By Byun Duk-kun
SEOUL, Oct. 23 (Yonhap) -- South Korea continues to enjoy a significant increase in foreign investment in its financial markets that may suggest its economic fundamentals remain strong, which in turn means it may still reserve room for additional monetary policy maneuvers, officials and analysts said Wednesday.
Since the beginning of this month, foreign investors sold a net 880.3 billion won (US$752 million) worth of local stocks, becoming net sellers in 10 out of 13 trading sessions as of Monday.
They also sold a net 345.4 billion won in three consecutive sessions following the latest base rate reduction by the BOK monetary policy board last Wednesday.
Still, foreign investment in the country's stock and bond markets is on the plus side, according to Chae Hee-kwon, head of the BOK's Capital Flows Analysis Team.
"There has been no meaningful change" to foreign investment in local securities, the BOK official told Yonhap News Agency, adding the combined foreign investment in local stocks and bonds has increased by about $15 billion as of end-September.
"It is true that (foreign) stock funds have been on a decline since August. The amount is not great, but the stock fund is on a downward trend because of global uncertainties, such as slowing the growth of the global economy and that of China," Chae said.
"Bond investment, on the other hand, is steadily flowing in. It showed a slight net increase last month and is about on par this month," he added.
A net increase so far may come as a surprise to many who feared an outflow of foreign investment following the second and latest base rate reduction by the BOK monetary policy board last week to 1.25 percent, matching the all-time low seen only once in 2016.
BOK Gov. Lee Ju-yeol too has noted pushing the policy rate down too low, or to what he has called a practical lower boundary, may trigger capital flight from countries that do not print key currencies, such as South Korea.
Last week's rate reduction also widened the gap between the country's base interest rate and that of the United States, also a main cause of capital flight from emerging economies, such as South Korea. The U.S.' base rate currently sits in a range of 1.75 percent and 2 percent.
"With regard to an outflow of foreign capital, I believe maintaining financial stability is more important than anything else instead of only considering the rate gap or the foreign exchange rate," the BOK chief told reporters after the latest rate-setting meeting of the monetary policy board held last Wednesday.
Signs of foreign investors' continued faith in the local economy can also be seen in the stock market despite their recent net selling, a local analyst noted.
"The fact that the amount of foreign investors' purchase of futures has been growing over the past five consecutive sessions is a positive sign. A steady buying by foreigners can expand the basis, which in turn may lead to additional purchases," said Song Seung-yeon, an analyst at Korea Investment & Securities.
Such faith comes despite a steady decline in South Korea's exports that will inevitably lead to a slower growth of the country's export-dependent economy.
The country's exports have dropped for 10 consecutive months since December and are widely expected to fall again in October with outbound shipments in the first 20 days of the month plunging 19.5 percent from the same period last year.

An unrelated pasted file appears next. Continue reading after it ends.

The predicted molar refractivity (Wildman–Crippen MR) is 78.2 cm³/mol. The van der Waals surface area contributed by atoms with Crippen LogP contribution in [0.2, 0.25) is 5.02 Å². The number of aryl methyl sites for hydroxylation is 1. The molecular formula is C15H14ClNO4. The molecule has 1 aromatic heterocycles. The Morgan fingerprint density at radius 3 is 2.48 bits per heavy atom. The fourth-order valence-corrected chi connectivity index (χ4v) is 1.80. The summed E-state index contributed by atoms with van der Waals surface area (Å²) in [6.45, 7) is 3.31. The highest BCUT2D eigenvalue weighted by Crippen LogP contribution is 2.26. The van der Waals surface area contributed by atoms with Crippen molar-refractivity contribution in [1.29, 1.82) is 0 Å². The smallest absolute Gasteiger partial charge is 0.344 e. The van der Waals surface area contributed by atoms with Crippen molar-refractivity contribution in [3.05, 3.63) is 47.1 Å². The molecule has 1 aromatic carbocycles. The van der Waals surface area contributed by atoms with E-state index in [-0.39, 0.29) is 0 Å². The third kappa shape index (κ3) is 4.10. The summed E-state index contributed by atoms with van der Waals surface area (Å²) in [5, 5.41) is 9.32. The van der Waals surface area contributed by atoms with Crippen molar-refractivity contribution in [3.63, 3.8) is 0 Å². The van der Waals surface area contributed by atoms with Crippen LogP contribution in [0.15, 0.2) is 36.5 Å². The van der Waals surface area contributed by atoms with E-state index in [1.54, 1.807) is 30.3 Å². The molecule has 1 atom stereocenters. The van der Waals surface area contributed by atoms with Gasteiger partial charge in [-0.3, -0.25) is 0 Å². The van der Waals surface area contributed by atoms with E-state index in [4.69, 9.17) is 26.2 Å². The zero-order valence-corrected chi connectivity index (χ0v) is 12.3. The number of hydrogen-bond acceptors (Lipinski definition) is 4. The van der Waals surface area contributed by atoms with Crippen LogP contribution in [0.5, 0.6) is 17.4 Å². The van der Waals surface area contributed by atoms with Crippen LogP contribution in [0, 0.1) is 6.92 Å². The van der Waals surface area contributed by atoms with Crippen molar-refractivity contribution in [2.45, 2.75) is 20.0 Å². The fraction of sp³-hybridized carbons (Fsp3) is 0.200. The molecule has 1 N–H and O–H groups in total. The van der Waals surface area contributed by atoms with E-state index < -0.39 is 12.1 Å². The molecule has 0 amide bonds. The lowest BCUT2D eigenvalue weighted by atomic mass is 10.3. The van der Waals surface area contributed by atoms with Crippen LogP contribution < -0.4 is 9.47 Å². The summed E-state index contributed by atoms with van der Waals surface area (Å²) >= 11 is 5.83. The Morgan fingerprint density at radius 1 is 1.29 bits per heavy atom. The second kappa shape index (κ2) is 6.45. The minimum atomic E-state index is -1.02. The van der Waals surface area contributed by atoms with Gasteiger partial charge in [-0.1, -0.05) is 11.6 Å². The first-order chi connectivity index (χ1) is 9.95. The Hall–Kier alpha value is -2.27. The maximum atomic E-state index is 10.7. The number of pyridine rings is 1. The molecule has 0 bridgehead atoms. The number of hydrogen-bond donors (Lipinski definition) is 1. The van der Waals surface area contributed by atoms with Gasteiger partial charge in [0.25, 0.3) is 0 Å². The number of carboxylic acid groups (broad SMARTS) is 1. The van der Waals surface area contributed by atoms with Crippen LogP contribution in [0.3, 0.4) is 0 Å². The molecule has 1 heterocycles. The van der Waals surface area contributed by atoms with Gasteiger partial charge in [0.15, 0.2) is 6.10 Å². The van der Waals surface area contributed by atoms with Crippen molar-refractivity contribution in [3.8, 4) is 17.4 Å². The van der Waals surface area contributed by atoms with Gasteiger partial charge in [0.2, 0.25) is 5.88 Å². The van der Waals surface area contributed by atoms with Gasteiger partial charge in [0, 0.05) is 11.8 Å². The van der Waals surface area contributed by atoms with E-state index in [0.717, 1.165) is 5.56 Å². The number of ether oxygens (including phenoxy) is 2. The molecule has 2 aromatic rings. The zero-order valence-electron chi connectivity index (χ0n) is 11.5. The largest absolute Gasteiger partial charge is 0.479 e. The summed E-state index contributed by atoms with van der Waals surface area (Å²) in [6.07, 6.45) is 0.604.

Its economic growth is also projected to slow significantly from the 2.7 percent on-year expansion in 2018.
The BOK has already twice revised down its growth outlook for Asia's fourth-largest economy from 2.6 percent at the start of the year to 2.5 percent in April and 2.2 percent July. The local economy grew 2.7 percent in 2018.
Chae insisted the steady inflow of foreign capital may indicate the country's "relatively" strong fundamentals.
"At least to foreign investors, our country's sovereign ratings remain high. It also continues to post a current account surplus though its surplus may have narrowed," he said.
"Capital flows are based on relative value, and to (foreigners), our country still is an attractive market, considering its good sovereign rating, growth rate and financial stability," he said.
South Korea's current account has been in the black since April 2012, except for April when the country posted a $660 million deficit due to what the BOK has called a one-off, seasonal increase in dividend payments to $6.78 billion, the second highest in the country's history.
In the first eight months of the year, the country posted a current account surplus of $33.99 billion, down from a $46 billion surplus over the same period last year, the BOK said earlier.
The slight but steady inflow of foreign investment apparently suggests the country may still have space for an additional rate cut, analysts said.
"As the BOK governor himself has said, there still is room for a monetary policy, and we maintain our view that the BOK will additionally cut the base rate by 25 basis points and that the rate cut will likely take place in the first quarter of next year," IBK Investment & Securities analyst Kim Ji-na said.
"The room for an additional rate cut may be smaller than that of the United States, but the BOK appears firmly determined to take measures within such boundaries to counter external uncertainties if necessary," Kim added.
Baek Yoon-min, an analyst at Kyobo Securities, agreed the South Korean central bank will likely test the limits of whatever room it may have left.
"Risks from external factors, such as the U.S.-China trade dispute and Brexit, appear to show signs of easing, but uncertainties will continue to remain high until such risks are completely removed. Also, it may take even longer before any easing of such risks lead to actual improvements in economic fundamentals," Baek said.